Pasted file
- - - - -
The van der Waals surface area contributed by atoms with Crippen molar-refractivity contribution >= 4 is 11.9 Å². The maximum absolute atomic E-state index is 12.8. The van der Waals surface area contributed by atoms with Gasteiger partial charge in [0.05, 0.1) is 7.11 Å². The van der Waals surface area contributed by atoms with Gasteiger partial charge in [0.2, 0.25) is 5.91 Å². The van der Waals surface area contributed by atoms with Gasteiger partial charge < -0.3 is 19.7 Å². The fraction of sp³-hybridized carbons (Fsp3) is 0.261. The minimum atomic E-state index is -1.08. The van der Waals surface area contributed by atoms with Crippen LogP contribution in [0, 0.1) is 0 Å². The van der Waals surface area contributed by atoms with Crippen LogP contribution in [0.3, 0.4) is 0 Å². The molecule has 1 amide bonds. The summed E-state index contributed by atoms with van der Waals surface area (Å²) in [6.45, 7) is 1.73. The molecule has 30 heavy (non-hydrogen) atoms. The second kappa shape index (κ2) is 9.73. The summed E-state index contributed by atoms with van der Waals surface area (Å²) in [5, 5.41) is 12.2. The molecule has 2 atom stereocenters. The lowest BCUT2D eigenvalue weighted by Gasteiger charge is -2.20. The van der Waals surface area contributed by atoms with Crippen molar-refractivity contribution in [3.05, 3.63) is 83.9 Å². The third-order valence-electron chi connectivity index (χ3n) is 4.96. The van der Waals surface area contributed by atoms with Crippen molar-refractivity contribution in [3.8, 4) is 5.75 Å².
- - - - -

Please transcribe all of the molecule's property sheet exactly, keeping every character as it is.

The van der Waals surface area contributed by atoms with Crippen molar-refractivity contribution >= 4 is 11.9 Å². The maximum absolute atomic E-state index is 12.8. The van der Waals surface area contributed by atoms with Gasteiger partial charge in [0.05, 0.1) is 7.11 Å². The van der Waals surface area contributed by atoms with Gasteiger partial charge in [0.2, 0.25) is 5.91 Å². The van der Waals surface area contributed by atoms with Gasteiger partial charge < -0.3 is 19.7 Å². The fraction of sp³-hybridized carbons (Fsp3) is 0.261. The minimum atomic E-state index is -1.08. The van der Waals surface area contributed by atoms with Crippen LogP contribution in [0, 0.1) is 0 Å². The van der Waals surface area contributed by atoms with Crippen LogP contribution in [0.3, 0.4) is 0 Å². The molecule has 1 amide bonds. The summed E-state index contributed by atoms with van der Waals surface area (Å²) in [6.45, 7) is 1.73. The molecule has 30 heavy (non-hydrogen) atoms. The second kappa shape index (κ2) is 9.73. The summed E-state index contributed by atoms with van der Waals surface area (Å²) in [5, 5.41) is 12.2. The molecule has 2 atom stereocenters. The lowest BCUT2D eigenvalue weighted by Gasteiger charge is -2.20. The van der Waals surface area contributed by atoms with Crippen molar-refractivity contribution in [3.05, 3.63) is 83.9 Å². The third-order valence-electron chi connectivity index (χ3n) is 4.96. The van der Waals surface area contributed by atoms with Crippen molar-refractivity contribution in [3.8, 4) is 5.75 Å².